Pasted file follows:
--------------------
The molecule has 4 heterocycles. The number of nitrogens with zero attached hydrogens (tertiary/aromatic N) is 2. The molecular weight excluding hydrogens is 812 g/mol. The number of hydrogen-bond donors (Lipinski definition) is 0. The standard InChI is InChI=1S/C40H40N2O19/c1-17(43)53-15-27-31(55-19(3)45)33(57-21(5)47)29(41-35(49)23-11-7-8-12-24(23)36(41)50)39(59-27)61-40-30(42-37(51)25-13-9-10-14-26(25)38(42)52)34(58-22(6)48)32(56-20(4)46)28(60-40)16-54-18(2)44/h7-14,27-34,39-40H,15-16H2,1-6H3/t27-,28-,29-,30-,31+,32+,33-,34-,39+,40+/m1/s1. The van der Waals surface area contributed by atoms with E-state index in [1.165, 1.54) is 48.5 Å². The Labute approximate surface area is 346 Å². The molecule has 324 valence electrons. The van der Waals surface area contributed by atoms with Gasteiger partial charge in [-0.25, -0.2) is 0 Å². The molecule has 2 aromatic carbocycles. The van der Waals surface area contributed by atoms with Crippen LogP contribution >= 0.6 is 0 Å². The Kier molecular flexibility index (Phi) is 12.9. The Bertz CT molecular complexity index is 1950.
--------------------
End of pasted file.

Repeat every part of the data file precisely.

The molecule has 4 heterocycles. The number of nitrogens with zero attached hydrogens (tertiary/aromatic N) is 2. The molecular weight excluding hydrogens is 812 g/mol. The number of hydrogen-bond donors (Lipinski definition) is 0. The standard InChI is InChI=1S/C40H40N2O19/c1-17(43)53-15-27-31(55-19(3)45)33(57-21(5)47)29(41-35(49)23-11-7-8-12-24(23)36(41)50)39(59-27)61-40-30(42-37(51)25-13-9-10-14-26(25)38(42)52)34(58-22(6)48)32(56-20(4)46)28(60-40)16-54-18(2)44/h7-14,27-34,39-40H,15-16H2,1-6H3/t27-,28-,29-,30-,31+,32+,33-,34-,39+,40+/m1/s1. The van der Waals surface area contributed by atoms with E-state index in [1.165, 1.54) is 48.5 Å². The Labute approximate surface area is 346 Å². The molecule has 324 valence electrons. The van der Waals surface area contributed by atoms with Gasteiger partial charge in [-0.25, -0.2) is 0 Å². The molecule has 2 aromatic carbocycles. The van der Waals surface area contributed by atoms with Crippen LogP contribution >= 0.6 is 0 Å². The Kier molecular flexibility index (Phi) is 12.9. The Bertz CT molecular complexity index is 1950.